And yet Departmental communications repeatedly assure us that the vital national security work our members do is highly valued. Counter-terrorism and serious criminality interventions at the Border, arrest and removal of high harm offenders in Enforcement – any high profile successes are routinely reflected in ‘gratitude and value’ senior management messaging. Our members cannot reconcile these proclamations of value with the reality that they feel consistently undervalued as a consequence of Civil Service pay strategy. Value is felt ultimately not in words but in deeds. Template communications, however finely wrought, will not persuade our people that they are well valued when they are consistently denied fair pay settlements. And so they conclude that their employer is fundamentally hypocritical.

It follows that the position on pay now undermines the core credibility of leadership engagement strategies. For instance, People Survey results have for many years now demonstrated profound dissatisfaction with pay and reward. Our front-line areas have tended consistently lower in that depressed spectrum. It is notable that this stark feedback, annually repeated, has driven little change. I acknowledge that there have been initiatives around reward and recognition however these have been largely marginal. People may like to be thanked for their efforts but not to the exclusion of receiving meaningful pay awards. In consequence the People Survey scores for pay and reward remain resolutely low and resolutely ignored, while other issues are selectively prioritised.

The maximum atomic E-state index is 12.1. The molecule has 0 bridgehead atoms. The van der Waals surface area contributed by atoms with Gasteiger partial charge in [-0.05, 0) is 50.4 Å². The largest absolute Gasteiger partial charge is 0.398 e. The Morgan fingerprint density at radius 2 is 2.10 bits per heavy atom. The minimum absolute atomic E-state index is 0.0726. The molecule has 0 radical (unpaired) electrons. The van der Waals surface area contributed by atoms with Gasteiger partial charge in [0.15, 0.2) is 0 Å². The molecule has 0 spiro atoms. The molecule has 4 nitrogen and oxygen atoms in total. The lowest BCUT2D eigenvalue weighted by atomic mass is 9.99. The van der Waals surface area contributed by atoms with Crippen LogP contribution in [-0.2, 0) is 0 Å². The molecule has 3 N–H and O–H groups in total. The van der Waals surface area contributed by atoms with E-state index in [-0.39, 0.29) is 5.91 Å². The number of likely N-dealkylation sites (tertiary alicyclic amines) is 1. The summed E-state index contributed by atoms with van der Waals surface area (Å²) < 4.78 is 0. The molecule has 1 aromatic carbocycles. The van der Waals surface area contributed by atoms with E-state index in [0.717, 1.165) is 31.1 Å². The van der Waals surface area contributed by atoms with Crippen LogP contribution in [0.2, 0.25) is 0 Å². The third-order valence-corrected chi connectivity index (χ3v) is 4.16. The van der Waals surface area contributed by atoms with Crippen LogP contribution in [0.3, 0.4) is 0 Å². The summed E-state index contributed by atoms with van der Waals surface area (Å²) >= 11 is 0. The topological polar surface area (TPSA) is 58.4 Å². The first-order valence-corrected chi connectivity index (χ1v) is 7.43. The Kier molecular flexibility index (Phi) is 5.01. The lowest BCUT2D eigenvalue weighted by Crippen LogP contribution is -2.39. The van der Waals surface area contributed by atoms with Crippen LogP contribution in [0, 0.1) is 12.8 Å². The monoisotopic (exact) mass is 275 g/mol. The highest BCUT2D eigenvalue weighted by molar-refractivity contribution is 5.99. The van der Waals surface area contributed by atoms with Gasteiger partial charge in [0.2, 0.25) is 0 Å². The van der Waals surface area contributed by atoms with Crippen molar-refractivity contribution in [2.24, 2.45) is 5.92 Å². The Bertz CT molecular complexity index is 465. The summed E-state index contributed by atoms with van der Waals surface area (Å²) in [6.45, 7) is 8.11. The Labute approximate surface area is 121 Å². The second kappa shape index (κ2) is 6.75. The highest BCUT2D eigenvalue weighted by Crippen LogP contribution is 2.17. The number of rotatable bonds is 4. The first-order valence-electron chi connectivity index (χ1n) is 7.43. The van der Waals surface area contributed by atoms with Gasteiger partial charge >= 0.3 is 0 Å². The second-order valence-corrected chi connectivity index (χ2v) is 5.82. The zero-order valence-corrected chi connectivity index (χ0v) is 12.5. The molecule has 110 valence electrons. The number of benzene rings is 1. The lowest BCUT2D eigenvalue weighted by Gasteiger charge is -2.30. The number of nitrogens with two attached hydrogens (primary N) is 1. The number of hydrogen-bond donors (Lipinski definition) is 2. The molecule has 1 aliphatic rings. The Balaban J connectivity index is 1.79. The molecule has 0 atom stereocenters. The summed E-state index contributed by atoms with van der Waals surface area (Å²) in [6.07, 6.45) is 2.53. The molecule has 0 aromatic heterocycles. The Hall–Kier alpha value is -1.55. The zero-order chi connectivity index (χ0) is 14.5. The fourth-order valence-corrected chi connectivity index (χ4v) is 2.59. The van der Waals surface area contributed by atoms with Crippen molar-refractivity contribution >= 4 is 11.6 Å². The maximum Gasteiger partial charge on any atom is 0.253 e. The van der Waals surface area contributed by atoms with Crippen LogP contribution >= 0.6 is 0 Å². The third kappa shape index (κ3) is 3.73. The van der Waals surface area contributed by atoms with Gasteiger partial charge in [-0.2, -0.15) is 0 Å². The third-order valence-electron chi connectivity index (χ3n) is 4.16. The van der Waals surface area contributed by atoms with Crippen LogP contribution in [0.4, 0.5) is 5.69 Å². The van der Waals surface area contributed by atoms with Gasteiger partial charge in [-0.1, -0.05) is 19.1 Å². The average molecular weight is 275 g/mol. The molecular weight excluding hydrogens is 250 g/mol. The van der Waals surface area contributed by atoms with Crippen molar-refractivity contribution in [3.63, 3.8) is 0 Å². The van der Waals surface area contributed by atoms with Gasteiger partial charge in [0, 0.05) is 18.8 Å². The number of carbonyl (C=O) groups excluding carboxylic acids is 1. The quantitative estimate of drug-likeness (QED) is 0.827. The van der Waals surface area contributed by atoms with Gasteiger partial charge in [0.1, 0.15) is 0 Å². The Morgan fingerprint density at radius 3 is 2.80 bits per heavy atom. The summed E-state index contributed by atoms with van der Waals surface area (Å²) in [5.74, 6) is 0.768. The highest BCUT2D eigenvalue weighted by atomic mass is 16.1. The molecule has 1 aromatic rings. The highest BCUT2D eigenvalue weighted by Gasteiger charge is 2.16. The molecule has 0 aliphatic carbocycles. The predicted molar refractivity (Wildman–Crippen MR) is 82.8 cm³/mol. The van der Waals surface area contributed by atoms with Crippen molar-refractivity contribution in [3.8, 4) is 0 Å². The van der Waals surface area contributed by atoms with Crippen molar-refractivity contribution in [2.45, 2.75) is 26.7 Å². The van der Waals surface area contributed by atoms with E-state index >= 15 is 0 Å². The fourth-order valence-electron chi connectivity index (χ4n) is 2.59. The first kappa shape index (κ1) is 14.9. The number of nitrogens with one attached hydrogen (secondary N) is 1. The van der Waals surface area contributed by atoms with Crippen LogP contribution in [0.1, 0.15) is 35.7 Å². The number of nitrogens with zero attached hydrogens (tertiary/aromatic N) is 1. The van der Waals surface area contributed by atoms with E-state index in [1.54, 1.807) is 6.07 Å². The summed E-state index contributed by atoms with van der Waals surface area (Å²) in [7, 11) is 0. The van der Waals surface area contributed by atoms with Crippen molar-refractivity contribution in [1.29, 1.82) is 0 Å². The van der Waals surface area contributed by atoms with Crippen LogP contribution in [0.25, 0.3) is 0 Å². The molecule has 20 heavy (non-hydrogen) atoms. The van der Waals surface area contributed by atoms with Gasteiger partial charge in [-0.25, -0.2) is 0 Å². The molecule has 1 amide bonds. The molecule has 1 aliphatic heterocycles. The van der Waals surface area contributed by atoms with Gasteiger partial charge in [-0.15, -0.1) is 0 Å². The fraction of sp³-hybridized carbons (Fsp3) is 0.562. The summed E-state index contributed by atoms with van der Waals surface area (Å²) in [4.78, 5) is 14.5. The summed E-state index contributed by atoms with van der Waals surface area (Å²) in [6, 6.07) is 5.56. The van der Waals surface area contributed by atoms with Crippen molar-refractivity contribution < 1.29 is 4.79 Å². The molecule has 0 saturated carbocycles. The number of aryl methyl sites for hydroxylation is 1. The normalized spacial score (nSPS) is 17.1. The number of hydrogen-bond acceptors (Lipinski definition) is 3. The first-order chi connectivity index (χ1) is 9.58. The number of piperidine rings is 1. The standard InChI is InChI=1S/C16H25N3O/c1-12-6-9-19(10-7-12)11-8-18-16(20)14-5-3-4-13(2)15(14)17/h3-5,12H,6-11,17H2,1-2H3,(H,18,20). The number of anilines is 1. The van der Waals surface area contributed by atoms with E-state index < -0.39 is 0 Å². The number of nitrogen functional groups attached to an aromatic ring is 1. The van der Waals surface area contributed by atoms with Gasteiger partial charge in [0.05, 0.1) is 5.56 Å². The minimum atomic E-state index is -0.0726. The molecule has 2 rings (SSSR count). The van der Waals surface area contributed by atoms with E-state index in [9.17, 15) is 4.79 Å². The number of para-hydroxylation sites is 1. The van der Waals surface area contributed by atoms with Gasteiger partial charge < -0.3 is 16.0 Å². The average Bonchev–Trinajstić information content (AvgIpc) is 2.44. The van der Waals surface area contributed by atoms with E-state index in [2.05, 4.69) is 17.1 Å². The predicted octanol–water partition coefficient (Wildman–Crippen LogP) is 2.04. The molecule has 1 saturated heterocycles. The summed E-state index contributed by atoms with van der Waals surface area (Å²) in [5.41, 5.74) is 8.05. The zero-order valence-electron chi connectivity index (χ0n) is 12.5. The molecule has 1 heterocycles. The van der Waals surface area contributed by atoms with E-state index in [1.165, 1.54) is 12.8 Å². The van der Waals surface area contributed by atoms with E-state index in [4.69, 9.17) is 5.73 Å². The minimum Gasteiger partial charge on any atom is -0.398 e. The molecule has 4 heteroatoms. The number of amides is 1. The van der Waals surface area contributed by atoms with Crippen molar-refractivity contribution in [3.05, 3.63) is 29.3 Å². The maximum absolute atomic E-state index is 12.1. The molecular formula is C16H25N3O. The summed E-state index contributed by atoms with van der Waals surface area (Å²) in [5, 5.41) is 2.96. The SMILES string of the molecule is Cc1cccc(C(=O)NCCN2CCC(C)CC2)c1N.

The reality is that the Department have been content progressively to reduce salary value and to disregard the inevitable associated impacts of that when addressing engagement and welfare issues. Pay is a central facet but has become the elephant in the room in those conversations – fundamentally undermining the integrity of otherwise commendable initiatives and very seriously tainting staff perceptions of senior leadership. It seems to us very likely that positive movement on pay would do a great deal to restore lost Departmental credibility and in time deliver improved People Survey outcomes across a range of measures.

However in the meantime, the position concerning so-called legacy allowances very much compounds these issues. I recognise that you have maintained the Pay 2018 position for this group of staff, offering non-consolidated 2% award with consolidated underpin for those who would otherwise fall beneath the bottom of their pay range. However we remain profoundly disappointed that our members who have merely exercised a contractual right in retaining these terms and conditions of service are again penalised.